Bioaccumulation is the gradual accumulation of substances, such as pesticides or other chemicals, in an organism. Bioaccumulation occurs when an organism absorbs a substance at a rate faster than that at which the substance is lost by catabolism and excretion. Thus, the longer the biological half-life of a toxic substance, the greater the risk of chronic poisoning, even if environmental levels of the toxin are not very high. Bioaccumulation, for example in fish, can be predicted by models. Hypotheses for molecular size cutoff criteria for use as bioaccumulation potential indicators are not supported by data. Biotransformation can strongly modify bioaccumulation of chemicals in an organism.
An example of poisoning in the workplace can be seen from the phrase "mad as a hatter" (18th and 19th century England). The process for stiffening the felt used in making hats more than a hundred years ago involved mercury, which forms organic species such as methylmercury, which is lipid-soluble, and tends to accumulate in the brain, resulting in mercury poisoning. Other lipid-soluble (fat-soluble) poisons include tetraethyllead compounds (the lead in leaded petrol), and DDT. These compounds are stored in the body's fat, and when the fatty tissues are used for energy, the compounds are released and cause acute poisoning.
Naturally produced toxins can also bioaccumulate. The marine algal blooms known as "red tides" can result in local filter-feeding organisms such as mussels and oysters becoming toxic; coral reef fish can be responsible for the poisoning known as ciguatera when they accumulate a toxin called ciguatoxin from reef algae.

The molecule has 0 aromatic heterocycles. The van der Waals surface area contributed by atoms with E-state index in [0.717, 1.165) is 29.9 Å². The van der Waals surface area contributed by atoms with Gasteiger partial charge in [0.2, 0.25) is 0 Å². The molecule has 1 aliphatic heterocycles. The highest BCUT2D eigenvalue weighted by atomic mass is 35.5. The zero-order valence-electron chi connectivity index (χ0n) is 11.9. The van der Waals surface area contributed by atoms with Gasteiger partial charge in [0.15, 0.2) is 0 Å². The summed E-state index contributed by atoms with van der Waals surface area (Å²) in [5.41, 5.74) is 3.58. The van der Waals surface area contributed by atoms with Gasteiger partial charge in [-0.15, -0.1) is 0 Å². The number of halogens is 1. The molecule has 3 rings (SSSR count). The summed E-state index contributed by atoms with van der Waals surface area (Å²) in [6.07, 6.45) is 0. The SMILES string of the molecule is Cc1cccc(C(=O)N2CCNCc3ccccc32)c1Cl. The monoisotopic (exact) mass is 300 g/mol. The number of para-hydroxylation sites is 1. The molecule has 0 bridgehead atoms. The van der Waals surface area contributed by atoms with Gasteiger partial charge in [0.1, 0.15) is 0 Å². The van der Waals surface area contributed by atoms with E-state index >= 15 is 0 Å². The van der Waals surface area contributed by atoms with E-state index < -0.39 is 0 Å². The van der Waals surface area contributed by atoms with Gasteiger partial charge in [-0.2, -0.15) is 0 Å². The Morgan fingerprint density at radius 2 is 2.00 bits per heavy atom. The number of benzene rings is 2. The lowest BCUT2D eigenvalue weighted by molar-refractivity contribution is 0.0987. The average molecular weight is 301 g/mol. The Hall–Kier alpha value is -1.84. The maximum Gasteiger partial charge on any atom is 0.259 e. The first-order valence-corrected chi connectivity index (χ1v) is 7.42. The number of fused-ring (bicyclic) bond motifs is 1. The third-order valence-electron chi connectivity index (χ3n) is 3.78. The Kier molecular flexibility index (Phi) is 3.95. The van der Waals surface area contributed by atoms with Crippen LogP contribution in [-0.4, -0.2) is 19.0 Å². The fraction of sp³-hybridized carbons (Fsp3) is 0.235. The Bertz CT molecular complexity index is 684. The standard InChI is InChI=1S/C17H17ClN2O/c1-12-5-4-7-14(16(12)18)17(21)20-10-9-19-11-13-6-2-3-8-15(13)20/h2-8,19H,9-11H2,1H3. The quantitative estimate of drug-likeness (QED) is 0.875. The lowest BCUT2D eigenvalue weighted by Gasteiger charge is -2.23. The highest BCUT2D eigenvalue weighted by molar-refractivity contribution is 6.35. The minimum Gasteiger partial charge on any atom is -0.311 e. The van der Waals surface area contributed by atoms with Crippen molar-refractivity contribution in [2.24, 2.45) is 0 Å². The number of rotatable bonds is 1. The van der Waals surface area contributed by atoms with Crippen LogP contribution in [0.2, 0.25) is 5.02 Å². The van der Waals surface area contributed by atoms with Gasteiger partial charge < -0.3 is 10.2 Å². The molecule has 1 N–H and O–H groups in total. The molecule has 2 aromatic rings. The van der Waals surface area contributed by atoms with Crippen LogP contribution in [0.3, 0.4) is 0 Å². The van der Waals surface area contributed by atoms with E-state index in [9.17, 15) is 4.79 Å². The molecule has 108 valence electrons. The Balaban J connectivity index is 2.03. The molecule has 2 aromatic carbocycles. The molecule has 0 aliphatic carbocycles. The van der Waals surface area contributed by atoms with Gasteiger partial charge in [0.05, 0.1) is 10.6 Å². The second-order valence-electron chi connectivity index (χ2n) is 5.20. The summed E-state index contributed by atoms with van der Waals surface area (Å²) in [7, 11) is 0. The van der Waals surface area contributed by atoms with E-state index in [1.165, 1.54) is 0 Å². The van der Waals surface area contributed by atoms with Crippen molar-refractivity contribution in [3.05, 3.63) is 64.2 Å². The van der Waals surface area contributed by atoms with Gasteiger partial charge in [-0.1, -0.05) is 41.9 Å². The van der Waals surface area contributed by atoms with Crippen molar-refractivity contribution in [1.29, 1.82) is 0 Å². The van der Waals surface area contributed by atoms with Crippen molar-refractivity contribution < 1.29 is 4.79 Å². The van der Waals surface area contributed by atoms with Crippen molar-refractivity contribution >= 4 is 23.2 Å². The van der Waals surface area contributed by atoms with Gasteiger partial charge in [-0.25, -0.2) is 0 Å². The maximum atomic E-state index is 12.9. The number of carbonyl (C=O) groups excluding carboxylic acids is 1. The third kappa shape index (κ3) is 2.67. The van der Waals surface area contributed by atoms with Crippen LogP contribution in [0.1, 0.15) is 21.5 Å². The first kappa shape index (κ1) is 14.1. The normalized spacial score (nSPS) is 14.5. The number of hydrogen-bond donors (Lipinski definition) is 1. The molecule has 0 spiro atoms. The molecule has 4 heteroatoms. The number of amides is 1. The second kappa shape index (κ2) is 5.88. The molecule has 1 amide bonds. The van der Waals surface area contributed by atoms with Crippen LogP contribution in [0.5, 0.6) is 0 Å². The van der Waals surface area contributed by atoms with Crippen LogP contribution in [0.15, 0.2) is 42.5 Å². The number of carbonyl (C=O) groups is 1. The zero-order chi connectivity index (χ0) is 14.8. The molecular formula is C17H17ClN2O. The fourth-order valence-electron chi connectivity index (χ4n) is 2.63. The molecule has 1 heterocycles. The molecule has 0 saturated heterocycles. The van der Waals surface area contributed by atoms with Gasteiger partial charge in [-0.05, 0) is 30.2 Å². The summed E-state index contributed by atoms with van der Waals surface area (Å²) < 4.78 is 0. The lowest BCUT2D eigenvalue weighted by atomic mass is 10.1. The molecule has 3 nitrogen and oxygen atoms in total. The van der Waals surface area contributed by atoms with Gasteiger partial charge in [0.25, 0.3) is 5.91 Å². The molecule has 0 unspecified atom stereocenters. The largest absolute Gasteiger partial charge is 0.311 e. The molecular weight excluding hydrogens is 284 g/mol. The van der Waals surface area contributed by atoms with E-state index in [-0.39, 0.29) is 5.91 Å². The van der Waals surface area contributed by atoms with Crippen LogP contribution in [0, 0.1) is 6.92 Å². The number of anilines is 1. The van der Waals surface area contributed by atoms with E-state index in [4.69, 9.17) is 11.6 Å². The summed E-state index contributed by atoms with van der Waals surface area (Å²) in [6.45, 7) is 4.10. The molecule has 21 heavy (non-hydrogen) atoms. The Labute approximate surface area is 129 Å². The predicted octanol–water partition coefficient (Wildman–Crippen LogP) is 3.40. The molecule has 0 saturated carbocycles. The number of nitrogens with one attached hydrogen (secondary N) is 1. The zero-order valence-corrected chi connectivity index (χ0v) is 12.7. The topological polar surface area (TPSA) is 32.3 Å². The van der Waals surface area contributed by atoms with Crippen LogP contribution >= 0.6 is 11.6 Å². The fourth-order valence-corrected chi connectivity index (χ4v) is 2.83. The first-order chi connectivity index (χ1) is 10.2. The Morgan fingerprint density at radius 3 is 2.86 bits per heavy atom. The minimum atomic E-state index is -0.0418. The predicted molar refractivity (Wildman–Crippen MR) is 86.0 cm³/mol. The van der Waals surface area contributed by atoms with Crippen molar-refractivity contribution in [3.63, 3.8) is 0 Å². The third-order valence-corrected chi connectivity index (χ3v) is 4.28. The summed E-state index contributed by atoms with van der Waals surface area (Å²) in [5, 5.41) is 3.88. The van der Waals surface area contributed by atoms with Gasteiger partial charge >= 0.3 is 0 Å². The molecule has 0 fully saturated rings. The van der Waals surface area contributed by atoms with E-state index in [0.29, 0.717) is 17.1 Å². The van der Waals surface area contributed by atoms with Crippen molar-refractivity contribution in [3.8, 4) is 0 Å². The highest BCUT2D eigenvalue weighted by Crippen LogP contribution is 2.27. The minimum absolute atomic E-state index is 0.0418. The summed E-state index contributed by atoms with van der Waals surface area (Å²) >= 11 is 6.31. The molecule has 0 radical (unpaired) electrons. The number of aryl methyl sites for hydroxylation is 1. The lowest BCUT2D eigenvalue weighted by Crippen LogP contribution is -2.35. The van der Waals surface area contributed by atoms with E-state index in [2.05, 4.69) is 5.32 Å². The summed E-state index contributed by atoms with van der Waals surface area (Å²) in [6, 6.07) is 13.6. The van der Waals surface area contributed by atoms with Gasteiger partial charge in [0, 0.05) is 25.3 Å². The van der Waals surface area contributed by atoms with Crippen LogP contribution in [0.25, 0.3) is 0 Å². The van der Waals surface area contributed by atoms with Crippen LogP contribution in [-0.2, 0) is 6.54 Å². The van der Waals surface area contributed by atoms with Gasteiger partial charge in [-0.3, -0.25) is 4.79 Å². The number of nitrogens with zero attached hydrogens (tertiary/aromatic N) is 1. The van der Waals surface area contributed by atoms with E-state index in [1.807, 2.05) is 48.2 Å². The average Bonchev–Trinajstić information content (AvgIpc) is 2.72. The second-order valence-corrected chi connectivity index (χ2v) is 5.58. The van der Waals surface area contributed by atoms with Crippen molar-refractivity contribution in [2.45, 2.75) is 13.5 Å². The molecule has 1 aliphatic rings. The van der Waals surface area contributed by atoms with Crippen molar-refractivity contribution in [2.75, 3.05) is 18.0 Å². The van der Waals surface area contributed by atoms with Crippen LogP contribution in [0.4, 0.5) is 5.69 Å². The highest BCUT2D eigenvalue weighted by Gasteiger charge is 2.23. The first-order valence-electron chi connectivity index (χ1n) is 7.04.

Some animal species exhibit bioaccumulation as a mode of defense; by consuming toxic plants or animal prey, a species may accumulate the toxin, which then presents a deterrent to a potential predator. One example is the tobacco hornworm, which concentrates nicotine to a toxic level in its body as it consumes tobacco plants. Poisoning of small consumers can be passed along the food chain to affect the consumers later on. Other compounds that are not normally considered toxic can be accumulated to toxic levels in organisms. The classic example is of vitamin A, which becomes concentrated in carnivore livers of e.g. polar bears: as a pure carnivore that feeds on other carnivores (seals), they accumulate extremely large amounts of vitamin A in their livers. It was known by the native peoples of the Arctic that the livers of carnivores should not be eaten, but Arctic explorers have suffered Hypervitaminosis A from eating the livers of bears (and there has been at least one example of similar poisoning of Antarctic explorers eating husky dog livers). One notable example of this is the expedition of Sir Douglas Mawson, where his exploration companion died from eating the liver of one of their dogs.
In some eutrophic aquatic systems, biodilution can occur. This trend is a decrease in a contaminant with an increase in trophic level and is due to higher concentrations of algae and bacteria to "dilute" the concentration of the pollutant.
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